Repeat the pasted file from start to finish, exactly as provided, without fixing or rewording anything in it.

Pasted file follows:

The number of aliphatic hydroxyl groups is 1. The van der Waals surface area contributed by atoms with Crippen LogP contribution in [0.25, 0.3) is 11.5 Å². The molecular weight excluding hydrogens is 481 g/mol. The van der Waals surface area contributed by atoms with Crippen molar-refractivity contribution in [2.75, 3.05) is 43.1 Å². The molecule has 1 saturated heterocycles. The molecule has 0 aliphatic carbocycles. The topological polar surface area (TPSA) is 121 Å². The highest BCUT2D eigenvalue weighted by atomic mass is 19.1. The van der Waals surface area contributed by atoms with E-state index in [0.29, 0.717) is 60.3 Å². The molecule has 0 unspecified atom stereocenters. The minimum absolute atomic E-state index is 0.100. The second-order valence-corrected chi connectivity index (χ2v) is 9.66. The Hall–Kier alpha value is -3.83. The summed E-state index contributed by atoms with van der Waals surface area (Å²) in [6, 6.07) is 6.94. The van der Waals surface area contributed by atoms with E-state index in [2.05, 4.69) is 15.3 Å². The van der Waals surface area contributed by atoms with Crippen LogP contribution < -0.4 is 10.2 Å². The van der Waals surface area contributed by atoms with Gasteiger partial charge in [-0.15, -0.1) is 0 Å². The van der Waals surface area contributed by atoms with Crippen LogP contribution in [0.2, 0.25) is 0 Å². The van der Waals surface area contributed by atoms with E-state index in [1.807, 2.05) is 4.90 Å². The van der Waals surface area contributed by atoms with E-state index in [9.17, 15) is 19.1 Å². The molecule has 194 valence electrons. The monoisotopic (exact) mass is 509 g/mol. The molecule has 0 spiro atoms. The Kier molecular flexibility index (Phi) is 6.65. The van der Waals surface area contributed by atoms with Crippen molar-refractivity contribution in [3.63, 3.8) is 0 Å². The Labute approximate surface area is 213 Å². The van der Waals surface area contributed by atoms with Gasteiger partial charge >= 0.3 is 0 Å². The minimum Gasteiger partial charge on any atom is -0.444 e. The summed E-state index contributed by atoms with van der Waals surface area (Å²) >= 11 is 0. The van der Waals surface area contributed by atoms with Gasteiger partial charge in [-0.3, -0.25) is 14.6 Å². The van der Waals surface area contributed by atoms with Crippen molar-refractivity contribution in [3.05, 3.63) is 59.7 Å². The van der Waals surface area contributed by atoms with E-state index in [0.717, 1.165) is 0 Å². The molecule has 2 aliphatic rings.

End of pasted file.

The number of aliphatic hydroxyl groups is 1. The van der Waals surface area contributed by atoms with Crippen LogP contribution in [0.25, 0.3) is 11.5 Å². The molecular weight excluding hydrogens is 481 g/mol. The van der Waals surface area contributed by atoms with Crippen molar-refractivity contribution in [2.75, 3.05) is 43.1 Å². The molecule has 1 saturated heterocycles. The molecule has 0 aliphatic carbocycles. The topological polar surface area (TPSA) is 121 Å². The highest BCUT2D eigenvalue weighted by atomic mass is 19.1. The van der Waals surface area contributed by atoms with E-state index in [0.29, 0.717) is 60.3 Å². The molecule has 0 unspecified atom stereocenters. The minimum absolute atomic E-state index is 0.100. The second-order valence-corrected chi connectivity index (χ2v) is 9.66. The Hall–Kier alpha value is -3.83. The summed E-state index contributed by atoms with van der Waals surface area (Å²) in [6, 6.07) is 6.94. The van der Waals surface area contributed by atoms with E-state index in [2.05, 4.69) is 15.3 Å². The van der Waals surface area contributed by atoms with Crippen LogP contribution < -0.4 is 10.2 Å². The van der Waals surface area contributed by atoms with Gasteiger partial charge in [-0.15, -0.1) is 0 Å². The van der Waals surface area contributed by atoms with Crippen LogP contribution in [0.2, 0.25) is 0 Å². The van der Waals surface area contributed by atoms with E-state index in [1.807, 2.05) is 4.90 Å². The van der Waals surface area contributed by atoms with E-state index in [9.17, 15) is 19.1 Å². The molecule has 194 valence electrons. The monoisotopic (exact) mass is 509 g/mol. The molecule has 0 spiro atoms. The Kier molecular flexibility index (Phi) is 6.65. The van der Waals surface area contributed by atoms with Crippen molar-refractivity contribution in [3.63, 3.8) is 0 Å². The Labute approximate surface area is 213 Å². The van der Waals surface area contributed by atoms with Gasteiger partial charge >= 0.3 is 0 Å². The minimum Gasteiger partial charge on any atom is -0.444 e. The summed E-state index contributed by atoms with van der Waals surface area (Å²) >= 11 is 0. The van der Waals surface area contributed by atoms with Gasteiger partial charge in [-0.3, -0.25) is 14.6 Å². The van der Waals surface area contributed by atoms with Crippen molar-refractivity contribution in [3.05, 3.63) is 59.7 Å². The van der Waals surface area contributed by atoms with E-state index in [0.717, 1.165) is 0 Å². The molecule has 2 aliphatic rings.